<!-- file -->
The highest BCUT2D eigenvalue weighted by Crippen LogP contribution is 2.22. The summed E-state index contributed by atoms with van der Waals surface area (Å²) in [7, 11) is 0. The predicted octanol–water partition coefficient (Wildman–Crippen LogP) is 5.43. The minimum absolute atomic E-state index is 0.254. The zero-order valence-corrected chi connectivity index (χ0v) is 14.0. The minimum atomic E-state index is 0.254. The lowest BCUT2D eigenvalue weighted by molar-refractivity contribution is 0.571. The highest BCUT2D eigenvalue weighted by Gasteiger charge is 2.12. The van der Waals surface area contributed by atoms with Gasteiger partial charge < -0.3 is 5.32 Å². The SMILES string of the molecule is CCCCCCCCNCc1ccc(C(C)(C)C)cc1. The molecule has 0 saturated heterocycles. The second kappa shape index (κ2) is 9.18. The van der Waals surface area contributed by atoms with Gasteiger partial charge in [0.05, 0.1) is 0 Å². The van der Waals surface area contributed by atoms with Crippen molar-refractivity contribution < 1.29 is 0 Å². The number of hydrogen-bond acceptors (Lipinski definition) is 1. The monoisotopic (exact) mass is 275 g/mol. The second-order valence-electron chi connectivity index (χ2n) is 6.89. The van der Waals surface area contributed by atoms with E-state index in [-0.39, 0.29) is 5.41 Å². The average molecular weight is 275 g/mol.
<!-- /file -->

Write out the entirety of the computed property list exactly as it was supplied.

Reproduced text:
The highest BCUT2D eigenvalue weighted by Crippen LogP contribution is 2.22. The summed E-state index contributed by atoms with van der Waals surface area (Å²) in [7, 11) is 0. The predicted octanol–water partition coefficient (Wildman–Crippen LogP) is 5.43. The minimum absolute atomic E-state index is 0.254. The zero-order valence-corrected chi connectivity index (χ0v) is 14.0. The minimum atomic E-state index is 0.254. The lowest BCUT2D eigenvalue weighted by molar-refractivity contribution is 0.571. The highest BCUT2D eigenvalue weighted by Gasteiger charge is 2.12. The van der Waals surface area contributed by atoms with Gasteiger partial charge < -0.3 is 5.32 Å². The SMILES string of the molecule is CCCCCCCCNCc1ccc(C(C)(C)C)cc1. The molecule has 0 saturated heterocycles. The second kappa shape index (κ2) is 9.18. The van der Waals surface area contributed by atoms with Gasteiger partial charge in [0.05, 0.1) is 0 Å². The van der Waals surface area contributed by atoms with Crippen molar-refractivity contribution < 1.29 is 0 Å². The number of hydrogen-bond acceptors (Lipinski definition) is 1. The monoisotopic (exact) mass is 275 g/mol. The second-order valence-electron chi connectivity index (χ2n) is 6.89. The van der Waals surface area contributed by atoms with E-state index in [-0.39, 0.29) is 5.41 Å². The average molecular weight is 275 g/mol.